Radio Officers

The Radio Officer, once known as a "wireless operator",
puts down his headphones and prepares to go ashore.  
The only indispensable crew member on a ship of the 1960's merchant marine was the radio officer. Michelson, despite being owned by the US government, was a merchant ship. It could not sail without its one and only radio officer to send and receive messages.

Using the original WW II vintage radio equipment, the radio officer conducted all of the ship's written communications using radiotelegraphy, a/k/a morse code, over HF (short wave) radio. Messages were send using a telegraph key and copied on a manual typewriter. Voice communications were by low/medium frequency radio from the bridge. Today's VHF marine radio was not yet common in those years.

On an MSTS ship the radio message traffic was with navy radio stations ashore rather than with commercial stations. Encrypted traffic went to one of the navy detachment officers or designee to be decoded off line. There was no radioteletype messaging or on line cryptography. Every message was sent and received by hand. The way this worked in the early 1960s is hard to believe in today's world where everything is wired.

On duty 24x7, the radio officer was in practice usually just needed to maintain a routine schedule with the navy radio stations. His cabin was adjacent to the radio room on the port side of the 02 deck where the captain, first mate and other officers lived.

In charge of radio operations, "sparks" (or "sparkie") was supposed to maintain the equipment including the radar and the ancient Mk. XIV gyrocompass. In practice routine maintenance was deferred and any emergency repairs were made in port. A storeroom across the passageway contained a huge supply of dusty spare parts for the obsolescent equipment. It was also home for the aging gyro.

In the spring of 1963 Michelson was to leave Belfast to begin surveys in the Mediterranean. The ship was ready to cast off, two tugboats had arrived and the harbor pilot was aboard. Not aboard, however, were the radio officer and the captain. We waited. Somebody grabbed a taxi and went into town, then returned, hauling the inebriated twosome aboard. A ship can sail without the captain, but not without a radio operator.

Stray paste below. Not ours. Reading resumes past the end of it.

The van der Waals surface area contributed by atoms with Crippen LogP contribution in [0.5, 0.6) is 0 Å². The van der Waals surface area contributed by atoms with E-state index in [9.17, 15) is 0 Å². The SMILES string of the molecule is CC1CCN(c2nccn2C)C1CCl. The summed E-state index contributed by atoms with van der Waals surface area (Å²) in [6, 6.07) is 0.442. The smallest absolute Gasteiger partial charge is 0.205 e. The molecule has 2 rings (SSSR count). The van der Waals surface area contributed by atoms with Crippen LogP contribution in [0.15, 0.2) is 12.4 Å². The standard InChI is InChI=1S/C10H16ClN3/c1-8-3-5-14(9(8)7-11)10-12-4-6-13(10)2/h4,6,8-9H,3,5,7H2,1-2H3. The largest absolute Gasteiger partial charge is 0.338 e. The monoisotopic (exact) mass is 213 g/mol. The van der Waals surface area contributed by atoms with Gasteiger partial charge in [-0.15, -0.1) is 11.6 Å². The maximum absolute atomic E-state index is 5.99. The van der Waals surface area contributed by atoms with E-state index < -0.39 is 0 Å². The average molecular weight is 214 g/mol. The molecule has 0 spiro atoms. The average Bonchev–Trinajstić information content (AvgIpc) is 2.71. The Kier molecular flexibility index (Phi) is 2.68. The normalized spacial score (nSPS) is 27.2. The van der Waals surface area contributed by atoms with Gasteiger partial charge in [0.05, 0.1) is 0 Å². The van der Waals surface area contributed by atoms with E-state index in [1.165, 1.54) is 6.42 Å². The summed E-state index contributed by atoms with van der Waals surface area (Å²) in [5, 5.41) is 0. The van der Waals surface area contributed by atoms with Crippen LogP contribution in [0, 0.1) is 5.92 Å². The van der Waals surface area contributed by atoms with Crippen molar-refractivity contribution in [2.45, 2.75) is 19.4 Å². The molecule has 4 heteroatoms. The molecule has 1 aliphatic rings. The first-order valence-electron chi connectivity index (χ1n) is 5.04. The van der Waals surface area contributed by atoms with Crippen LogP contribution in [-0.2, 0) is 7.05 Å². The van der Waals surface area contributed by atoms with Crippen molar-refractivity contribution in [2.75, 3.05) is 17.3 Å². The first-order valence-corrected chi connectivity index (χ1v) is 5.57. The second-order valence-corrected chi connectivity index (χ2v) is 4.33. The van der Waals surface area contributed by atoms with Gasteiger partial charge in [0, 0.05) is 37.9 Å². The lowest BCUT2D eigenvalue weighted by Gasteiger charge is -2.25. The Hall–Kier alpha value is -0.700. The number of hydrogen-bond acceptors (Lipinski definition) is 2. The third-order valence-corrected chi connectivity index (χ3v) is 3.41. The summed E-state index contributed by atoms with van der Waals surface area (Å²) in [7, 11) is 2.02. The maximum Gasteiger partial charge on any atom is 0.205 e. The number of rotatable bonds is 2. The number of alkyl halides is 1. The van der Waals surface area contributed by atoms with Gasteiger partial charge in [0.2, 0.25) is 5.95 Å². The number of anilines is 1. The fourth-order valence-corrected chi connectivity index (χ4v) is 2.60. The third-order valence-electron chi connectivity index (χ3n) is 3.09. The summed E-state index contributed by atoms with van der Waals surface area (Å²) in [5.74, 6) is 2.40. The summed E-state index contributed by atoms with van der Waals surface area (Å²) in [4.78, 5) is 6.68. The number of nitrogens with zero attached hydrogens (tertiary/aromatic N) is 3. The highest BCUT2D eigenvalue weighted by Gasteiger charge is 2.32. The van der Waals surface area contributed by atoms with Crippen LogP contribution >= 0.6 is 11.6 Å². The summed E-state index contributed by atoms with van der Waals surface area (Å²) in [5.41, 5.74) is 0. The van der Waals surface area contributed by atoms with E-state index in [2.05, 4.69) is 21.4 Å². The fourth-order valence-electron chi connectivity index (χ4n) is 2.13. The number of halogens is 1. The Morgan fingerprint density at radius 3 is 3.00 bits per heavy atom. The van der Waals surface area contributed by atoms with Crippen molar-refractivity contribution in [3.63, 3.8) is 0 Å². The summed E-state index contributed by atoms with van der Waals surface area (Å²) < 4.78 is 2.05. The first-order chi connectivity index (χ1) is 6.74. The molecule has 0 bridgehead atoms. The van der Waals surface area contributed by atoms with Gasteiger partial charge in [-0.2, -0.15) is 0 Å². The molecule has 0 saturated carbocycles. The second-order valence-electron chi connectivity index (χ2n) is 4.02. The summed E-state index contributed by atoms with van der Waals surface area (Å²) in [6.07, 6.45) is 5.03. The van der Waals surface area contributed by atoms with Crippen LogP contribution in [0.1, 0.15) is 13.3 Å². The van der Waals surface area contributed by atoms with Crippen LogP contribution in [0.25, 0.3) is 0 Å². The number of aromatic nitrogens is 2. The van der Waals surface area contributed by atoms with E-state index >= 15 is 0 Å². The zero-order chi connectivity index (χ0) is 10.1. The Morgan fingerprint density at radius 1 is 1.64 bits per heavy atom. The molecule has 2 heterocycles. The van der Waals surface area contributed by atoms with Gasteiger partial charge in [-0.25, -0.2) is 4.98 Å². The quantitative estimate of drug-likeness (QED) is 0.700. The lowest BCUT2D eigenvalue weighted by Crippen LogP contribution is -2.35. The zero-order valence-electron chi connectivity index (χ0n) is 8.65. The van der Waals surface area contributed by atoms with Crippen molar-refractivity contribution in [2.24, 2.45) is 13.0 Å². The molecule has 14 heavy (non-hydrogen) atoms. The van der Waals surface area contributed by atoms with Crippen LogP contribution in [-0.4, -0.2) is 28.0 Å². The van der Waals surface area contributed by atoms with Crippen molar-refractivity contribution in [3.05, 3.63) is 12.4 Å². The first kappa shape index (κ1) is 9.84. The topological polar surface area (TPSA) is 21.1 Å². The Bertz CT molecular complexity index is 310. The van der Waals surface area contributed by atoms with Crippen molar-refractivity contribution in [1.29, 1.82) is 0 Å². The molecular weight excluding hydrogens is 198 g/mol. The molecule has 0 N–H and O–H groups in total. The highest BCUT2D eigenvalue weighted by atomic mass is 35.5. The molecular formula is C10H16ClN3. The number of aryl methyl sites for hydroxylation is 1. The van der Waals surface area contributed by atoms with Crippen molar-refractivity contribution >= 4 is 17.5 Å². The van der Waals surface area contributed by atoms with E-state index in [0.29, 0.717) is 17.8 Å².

That was radio officer #1 during my two years aboard Michelson. He left the ship when it reached Barcelona. His replacement, RO #2, arrived. Once underway this one was soon found to be overwhelmed by his duties. RO #2 had no, or very limited, experience working in the navy radio communications scheme. He just didn't know what to do. Our ET chief petty officer jumped in and took over his duties. A ham radio operator and an old timer in radio communications, our CPO was a hero! A few weeks later we returned to Barcelona, where the chief moved into a hotel to decompress.

Operator in an Unnamed Victory Ship Radio Room

The inept RO #2 left and RO #3 replaced him, remaining with the ship until its return to New York in the fall of 1963.

RO #4 joined the ship while in the states, probably at Bayonne, in summer 1964. He was aboard through its arrival in Oakland. Being quite fond of the liberating liquid, he staggered around the ship looking for drink. Two nights before arrival in the bay area, on my way into survey control, I ran into RO #4 in the chart room talking to the deck officer. "John, JOHN! have you got any whiskey?" he pleaded. "Sorry, sparkie, I just finished it all last night" I replied and went on watch.